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Reviewed by Romuald Dzemo for Readers' Favorite
Lyrical and poignant, A Note From The No Fire Zone by Kass Ghayouri is a nonfiction memoir that captures with forensic clarity the details of the genocide in Sri Lanka, a genocide that lasted for a decade under the watchful gaze of the international community. The narrative follows the life of a medical doctor who immersed himself among the suffering masses to alleviate their pain, but he also met with tragedy, shelled by the military. In this memoir, readers revisit the gory theme of man’s inhumanity to man and read about the ruthlessness of the military in Sri Lanka and the barbarism with which they massacred the Tamils.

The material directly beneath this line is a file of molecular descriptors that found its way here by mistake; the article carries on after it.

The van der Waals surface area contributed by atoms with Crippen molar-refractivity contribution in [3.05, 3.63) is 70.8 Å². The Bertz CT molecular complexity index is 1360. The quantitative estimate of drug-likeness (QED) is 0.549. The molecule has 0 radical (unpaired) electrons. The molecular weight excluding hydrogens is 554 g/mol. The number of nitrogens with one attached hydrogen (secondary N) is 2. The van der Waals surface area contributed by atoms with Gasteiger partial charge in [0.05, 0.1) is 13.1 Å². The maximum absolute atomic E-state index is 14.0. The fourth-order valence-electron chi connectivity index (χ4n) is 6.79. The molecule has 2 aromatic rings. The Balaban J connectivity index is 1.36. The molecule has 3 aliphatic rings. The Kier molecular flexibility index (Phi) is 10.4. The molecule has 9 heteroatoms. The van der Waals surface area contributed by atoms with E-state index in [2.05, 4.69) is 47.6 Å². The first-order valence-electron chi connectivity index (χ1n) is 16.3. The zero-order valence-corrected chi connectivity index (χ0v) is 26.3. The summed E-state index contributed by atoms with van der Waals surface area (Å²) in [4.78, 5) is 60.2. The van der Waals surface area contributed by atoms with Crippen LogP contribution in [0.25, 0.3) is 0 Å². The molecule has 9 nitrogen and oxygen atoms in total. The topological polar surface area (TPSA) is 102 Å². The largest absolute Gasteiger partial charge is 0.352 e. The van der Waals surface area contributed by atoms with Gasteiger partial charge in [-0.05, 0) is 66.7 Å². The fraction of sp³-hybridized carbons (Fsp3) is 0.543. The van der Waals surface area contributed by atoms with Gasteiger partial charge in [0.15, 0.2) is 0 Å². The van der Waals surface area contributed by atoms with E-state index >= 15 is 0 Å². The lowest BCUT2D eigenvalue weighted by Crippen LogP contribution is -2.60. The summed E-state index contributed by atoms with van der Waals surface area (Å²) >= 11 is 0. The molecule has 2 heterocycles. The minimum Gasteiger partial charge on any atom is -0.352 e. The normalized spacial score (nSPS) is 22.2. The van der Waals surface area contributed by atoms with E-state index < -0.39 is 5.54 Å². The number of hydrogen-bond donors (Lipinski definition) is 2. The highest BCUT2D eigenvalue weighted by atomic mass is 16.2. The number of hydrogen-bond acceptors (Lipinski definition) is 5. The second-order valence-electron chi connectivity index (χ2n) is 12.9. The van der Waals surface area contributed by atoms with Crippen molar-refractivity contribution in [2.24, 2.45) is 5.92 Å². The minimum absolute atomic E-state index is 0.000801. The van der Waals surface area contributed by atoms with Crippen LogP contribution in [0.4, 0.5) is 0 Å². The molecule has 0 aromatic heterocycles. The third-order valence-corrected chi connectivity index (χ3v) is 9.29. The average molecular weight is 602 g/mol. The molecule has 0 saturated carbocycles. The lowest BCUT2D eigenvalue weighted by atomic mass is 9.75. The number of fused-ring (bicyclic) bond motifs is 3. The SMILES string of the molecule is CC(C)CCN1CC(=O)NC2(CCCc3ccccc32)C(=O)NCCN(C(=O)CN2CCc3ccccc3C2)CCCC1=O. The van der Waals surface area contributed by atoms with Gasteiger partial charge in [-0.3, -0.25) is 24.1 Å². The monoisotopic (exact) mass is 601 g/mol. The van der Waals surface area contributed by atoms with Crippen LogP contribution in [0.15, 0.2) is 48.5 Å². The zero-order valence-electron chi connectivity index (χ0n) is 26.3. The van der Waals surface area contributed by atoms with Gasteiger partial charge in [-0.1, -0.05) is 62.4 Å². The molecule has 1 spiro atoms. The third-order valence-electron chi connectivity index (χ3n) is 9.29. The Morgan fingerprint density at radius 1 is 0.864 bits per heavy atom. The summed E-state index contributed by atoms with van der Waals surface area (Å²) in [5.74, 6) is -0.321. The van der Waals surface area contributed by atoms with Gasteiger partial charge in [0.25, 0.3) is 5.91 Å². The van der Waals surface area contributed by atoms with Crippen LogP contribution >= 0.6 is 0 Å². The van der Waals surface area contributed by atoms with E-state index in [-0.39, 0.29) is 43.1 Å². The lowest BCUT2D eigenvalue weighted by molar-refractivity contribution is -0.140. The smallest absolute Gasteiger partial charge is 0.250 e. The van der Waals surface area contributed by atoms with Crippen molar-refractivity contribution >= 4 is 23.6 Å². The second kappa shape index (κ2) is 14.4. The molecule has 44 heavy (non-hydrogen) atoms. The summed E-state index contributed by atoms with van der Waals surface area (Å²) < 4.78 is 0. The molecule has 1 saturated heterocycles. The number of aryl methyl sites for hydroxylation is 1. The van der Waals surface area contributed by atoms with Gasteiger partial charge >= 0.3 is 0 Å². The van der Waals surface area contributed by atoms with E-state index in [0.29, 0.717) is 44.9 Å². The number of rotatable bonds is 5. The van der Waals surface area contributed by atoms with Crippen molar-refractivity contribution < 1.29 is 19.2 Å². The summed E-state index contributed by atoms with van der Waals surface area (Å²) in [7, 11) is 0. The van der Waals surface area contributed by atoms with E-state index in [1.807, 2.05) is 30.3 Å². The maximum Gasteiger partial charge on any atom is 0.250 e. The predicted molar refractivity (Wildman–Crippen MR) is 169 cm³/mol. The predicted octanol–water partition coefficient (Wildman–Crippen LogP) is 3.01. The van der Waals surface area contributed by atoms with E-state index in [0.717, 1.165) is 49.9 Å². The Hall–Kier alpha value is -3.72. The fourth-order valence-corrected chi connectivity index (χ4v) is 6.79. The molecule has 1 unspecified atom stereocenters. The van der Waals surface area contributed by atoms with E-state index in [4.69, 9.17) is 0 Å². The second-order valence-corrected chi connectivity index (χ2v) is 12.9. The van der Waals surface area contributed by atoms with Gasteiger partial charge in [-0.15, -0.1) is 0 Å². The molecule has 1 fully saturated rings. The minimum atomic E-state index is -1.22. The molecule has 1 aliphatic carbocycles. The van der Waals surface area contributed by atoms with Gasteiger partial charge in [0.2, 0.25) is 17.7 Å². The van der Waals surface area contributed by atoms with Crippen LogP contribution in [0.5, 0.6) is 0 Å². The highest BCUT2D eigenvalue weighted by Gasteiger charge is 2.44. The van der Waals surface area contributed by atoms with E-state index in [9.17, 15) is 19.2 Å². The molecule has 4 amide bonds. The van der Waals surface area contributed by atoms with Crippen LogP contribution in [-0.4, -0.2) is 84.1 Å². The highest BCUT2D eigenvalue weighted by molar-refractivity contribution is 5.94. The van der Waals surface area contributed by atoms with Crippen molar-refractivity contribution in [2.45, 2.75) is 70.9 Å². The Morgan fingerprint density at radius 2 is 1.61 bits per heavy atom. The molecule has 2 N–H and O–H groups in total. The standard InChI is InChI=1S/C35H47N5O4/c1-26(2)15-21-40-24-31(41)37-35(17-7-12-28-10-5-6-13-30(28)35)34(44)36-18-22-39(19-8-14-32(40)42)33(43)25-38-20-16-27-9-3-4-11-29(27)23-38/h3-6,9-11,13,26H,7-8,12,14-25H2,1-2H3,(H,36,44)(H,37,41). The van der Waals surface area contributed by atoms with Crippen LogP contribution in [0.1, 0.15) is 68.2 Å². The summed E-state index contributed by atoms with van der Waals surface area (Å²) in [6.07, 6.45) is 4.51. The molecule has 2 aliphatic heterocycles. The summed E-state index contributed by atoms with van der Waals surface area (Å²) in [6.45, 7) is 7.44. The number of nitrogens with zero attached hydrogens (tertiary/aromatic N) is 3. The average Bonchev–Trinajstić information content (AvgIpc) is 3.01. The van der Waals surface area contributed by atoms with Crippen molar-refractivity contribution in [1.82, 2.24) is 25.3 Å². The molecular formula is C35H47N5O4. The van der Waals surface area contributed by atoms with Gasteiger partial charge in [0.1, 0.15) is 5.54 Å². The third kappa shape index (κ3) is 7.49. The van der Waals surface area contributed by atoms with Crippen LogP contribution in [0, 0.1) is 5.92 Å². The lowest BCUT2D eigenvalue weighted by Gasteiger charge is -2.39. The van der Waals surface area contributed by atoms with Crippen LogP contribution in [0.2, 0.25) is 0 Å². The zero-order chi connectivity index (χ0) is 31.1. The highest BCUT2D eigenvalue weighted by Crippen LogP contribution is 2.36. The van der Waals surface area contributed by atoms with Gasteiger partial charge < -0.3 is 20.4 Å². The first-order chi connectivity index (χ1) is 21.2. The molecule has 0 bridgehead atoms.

The narrative begins with a historical event, the protest march to pass a message to the Sri Lankan government through the Canadian government: “May 15, 2009, like a swarm of bees a colony was formed. It was a hyperbole of millions of bees who swarmed with success. They were not perceived as a threat but were there to respond to a brutal, bloody, belligerent threat. Like a colony of bees thousands of Sri Lankan Tamils perch themselves on the Gardiner Expressway in Toronto, Canada.” Kass Ghayouri writes in a style that is both poetic and highly descriptive and he conveys vivid, somewhat gory images to readers, images that are not good for the faint of heart. This book is one of the best I have read in protest literature and it features a man who is deeply human and courageous. A Note From The No Fire Zone is a powerful indictment of genocide and repressive governments, a memoir that upholds the belief in the rights of all persons, especially the most vulnerable. Both informative and inspiring.